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Re: Chemistry Student Seeking Pointers on Obtaining Employment
« Reply #3 on: December 10, 2020, 11:58:06 AM »
It all depends on who you have to compete against and what the job market is like at the time. Networking is a good way to get considered on more than just your resume.

Offline franktrail

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Re: Chemistry Student Seeking Pointers on Obtaining Employment
« Reply #4 on: December 10, 2020, 04:11:50 PM »
If you're going back to school to finish your degree that would be the right time to spend considerable effort networking with your professors to help land a job in the field. Even with a perfect attendance record it can be difficult to get that first job, also consider reaching out to local recruiters that specialize in placing recent grads with little experience into their first job.

Thank you. These are both good ideas. I didn't think of the specialized recruiters or that they even exist.

Offline franktrail

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Re: Chemistry Student Seeking Pointers on Obtaining Employment
« Reply #5 on: December 10, 2020, 04:17:18 PM »
Join LinkedIn and update your profile. Then you can start connecting with people, send introductory messages to people who may be the hiring manager for a job you want. If you can get replies from them, you will automatically become more memorable, and more likely they look for your application and read it more carefully. Dont let the first message you send to them be I'm looking for a job, they will ignore you. But tell them you're interested in the work they do and try to add some value or ask a specific question related to their expertise. People love to talk about their work. In the point of view of the hiring manager for entry level jobs, sometimes who they hire comes down to who do I like, and would I enjoy working with them. This is because most of what you'll be doing for the first 3-6 months is training.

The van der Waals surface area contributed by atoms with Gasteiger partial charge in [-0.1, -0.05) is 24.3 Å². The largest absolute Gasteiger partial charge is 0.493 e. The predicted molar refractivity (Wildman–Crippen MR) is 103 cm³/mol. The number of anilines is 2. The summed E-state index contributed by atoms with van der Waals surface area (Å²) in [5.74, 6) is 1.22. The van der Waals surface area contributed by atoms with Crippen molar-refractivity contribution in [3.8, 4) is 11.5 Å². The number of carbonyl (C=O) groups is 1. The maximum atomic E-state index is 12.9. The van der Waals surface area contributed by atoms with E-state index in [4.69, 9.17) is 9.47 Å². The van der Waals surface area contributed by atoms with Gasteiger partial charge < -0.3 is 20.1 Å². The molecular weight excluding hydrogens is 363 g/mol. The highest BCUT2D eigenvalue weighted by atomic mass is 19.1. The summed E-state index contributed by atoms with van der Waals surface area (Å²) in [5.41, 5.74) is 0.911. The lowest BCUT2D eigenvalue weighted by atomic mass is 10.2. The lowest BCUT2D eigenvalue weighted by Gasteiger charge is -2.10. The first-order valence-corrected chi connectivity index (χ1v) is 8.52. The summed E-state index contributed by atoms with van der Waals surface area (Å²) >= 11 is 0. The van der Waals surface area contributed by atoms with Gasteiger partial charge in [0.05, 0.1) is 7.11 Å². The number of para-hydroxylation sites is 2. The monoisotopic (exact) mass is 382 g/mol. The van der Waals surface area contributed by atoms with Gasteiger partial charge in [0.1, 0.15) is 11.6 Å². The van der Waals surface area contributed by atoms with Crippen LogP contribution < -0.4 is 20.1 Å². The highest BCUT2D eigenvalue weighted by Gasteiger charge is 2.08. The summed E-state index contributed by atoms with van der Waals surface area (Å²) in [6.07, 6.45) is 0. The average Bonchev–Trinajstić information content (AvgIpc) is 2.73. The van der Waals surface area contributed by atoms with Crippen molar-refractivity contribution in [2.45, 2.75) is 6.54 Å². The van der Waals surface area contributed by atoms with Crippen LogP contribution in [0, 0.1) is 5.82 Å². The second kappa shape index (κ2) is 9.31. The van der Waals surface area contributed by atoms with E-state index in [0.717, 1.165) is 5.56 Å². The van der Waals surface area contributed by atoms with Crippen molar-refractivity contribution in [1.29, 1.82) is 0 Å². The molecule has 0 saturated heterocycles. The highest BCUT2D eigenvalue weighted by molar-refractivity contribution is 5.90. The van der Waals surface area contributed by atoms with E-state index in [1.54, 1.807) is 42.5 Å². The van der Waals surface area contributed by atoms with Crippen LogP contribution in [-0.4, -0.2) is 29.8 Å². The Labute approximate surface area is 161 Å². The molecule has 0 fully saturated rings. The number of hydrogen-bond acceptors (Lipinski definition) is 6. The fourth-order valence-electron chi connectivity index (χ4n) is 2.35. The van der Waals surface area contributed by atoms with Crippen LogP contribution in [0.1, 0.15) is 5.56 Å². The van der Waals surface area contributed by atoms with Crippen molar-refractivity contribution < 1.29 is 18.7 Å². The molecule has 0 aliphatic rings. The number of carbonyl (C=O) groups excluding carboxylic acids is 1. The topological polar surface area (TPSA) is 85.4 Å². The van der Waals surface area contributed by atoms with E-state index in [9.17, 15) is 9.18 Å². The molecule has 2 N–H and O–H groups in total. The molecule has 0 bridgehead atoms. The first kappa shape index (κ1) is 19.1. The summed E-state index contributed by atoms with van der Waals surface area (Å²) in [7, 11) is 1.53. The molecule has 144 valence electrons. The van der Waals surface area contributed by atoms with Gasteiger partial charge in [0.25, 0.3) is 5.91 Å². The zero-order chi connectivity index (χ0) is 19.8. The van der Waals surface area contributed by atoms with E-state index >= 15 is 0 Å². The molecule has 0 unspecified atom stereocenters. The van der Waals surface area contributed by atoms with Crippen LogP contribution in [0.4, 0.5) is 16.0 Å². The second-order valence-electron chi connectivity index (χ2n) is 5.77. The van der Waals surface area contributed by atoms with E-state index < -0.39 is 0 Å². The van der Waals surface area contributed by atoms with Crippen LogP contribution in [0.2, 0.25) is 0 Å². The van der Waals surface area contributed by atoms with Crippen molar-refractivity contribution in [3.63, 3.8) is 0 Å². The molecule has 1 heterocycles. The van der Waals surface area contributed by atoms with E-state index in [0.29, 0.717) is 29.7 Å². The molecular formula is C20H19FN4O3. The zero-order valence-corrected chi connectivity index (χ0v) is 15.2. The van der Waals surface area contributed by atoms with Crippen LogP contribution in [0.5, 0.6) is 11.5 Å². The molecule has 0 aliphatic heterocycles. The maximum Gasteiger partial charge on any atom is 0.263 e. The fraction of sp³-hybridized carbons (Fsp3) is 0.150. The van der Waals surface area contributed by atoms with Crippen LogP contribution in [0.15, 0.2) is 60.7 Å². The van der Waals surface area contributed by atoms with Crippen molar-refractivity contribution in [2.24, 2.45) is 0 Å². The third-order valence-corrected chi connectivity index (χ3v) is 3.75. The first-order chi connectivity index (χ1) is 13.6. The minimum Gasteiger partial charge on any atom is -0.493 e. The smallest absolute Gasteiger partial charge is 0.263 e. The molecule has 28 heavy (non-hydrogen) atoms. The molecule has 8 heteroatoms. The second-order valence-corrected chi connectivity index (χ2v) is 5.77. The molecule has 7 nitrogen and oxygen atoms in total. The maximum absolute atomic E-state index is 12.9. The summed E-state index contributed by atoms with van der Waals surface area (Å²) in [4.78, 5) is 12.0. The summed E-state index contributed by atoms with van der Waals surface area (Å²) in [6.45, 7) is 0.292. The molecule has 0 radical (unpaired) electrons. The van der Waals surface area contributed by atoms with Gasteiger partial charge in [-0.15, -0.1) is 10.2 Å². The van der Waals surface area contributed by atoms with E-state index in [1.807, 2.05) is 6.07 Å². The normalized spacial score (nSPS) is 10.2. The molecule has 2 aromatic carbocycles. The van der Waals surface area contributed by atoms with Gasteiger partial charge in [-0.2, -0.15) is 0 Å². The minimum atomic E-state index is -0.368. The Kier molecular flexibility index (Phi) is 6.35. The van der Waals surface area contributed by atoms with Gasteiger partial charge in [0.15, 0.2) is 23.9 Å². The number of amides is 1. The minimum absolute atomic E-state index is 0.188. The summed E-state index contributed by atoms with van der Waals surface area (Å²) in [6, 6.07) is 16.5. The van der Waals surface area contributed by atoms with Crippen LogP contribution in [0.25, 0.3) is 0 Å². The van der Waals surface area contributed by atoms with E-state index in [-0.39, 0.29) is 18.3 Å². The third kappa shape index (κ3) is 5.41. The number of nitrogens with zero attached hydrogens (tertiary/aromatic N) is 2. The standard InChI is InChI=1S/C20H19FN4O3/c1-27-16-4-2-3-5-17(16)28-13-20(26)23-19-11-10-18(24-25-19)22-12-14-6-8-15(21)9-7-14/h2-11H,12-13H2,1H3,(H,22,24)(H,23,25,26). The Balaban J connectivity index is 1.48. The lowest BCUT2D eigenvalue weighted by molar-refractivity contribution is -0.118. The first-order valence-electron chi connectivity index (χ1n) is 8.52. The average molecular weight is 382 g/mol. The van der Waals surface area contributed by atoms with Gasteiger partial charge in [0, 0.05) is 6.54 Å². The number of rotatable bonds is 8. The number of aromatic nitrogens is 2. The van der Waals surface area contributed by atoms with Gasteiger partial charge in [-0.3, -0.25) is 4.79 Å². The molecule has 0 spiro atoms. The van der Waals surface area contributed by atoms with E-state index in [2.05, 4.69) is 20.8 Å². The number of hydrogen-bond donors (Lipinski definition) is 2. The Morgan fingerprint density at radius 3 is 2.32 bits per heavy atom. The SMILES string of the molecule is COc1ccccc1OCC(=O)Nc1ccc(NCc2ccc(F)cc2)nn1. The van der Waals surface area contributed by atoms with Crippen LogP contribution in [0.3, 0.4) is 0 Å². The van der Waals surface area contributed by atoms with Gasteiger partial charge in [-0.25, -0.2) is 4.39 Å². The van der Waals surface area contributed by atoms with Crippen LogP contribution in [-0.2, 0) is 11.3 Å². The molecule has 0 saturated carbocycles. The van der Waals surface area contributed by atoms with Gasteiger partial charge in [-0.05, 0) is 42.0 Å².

LinkedIn thing done. Just have to start actually using it to network, which is something I haven't really done yet.

The approach you brought up sounds like a good idea, and I'll give it a go (many go's). I have taken the "I'm looking for a job" approach. Exactly what you said, ignored.

Offline franktrail

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Re: Chemistry Student Seeking Pointers on Obtaining Employment
« Reply #6 on: December 10, 2020, 04:20:47 PM »
It all depends on who you have to compete against and what the job market is like at the time. Networking is a good way to get considered on more than just your resume.

Ah, yes, there's almost always someone more qualified. And in my case it seems truer than in many other cases.

edit:

I do think you're right though. The networking, which all of you have brought up, is a good way to get considered outside just a resume. It'll hopefully be my way around the qualification barrier while I'm finishing up my degree.

Offline jeffmoonchop

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Re: Chemistry Student Seeking Pointers on Obtaining Employment
« Reply #7 on: December 10, 2020, 05:14:40 PM »
Networking can take time, don't give up if you done get a response in the first few tries. You should constantly network, a lot of people don't see results for 6-12 months.

Offline franktrail

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Re: Chemistry Student Seeking Pointers on Obtaining Employment
« Reply #8 on: December 10, 2020, 10:05:48 PM »
Networking can take time, don't give up if you done get a response in the first few tries. You should constantly network, a lot of people don't see results for 6-12 months.

So don't take it personally and keep going, right?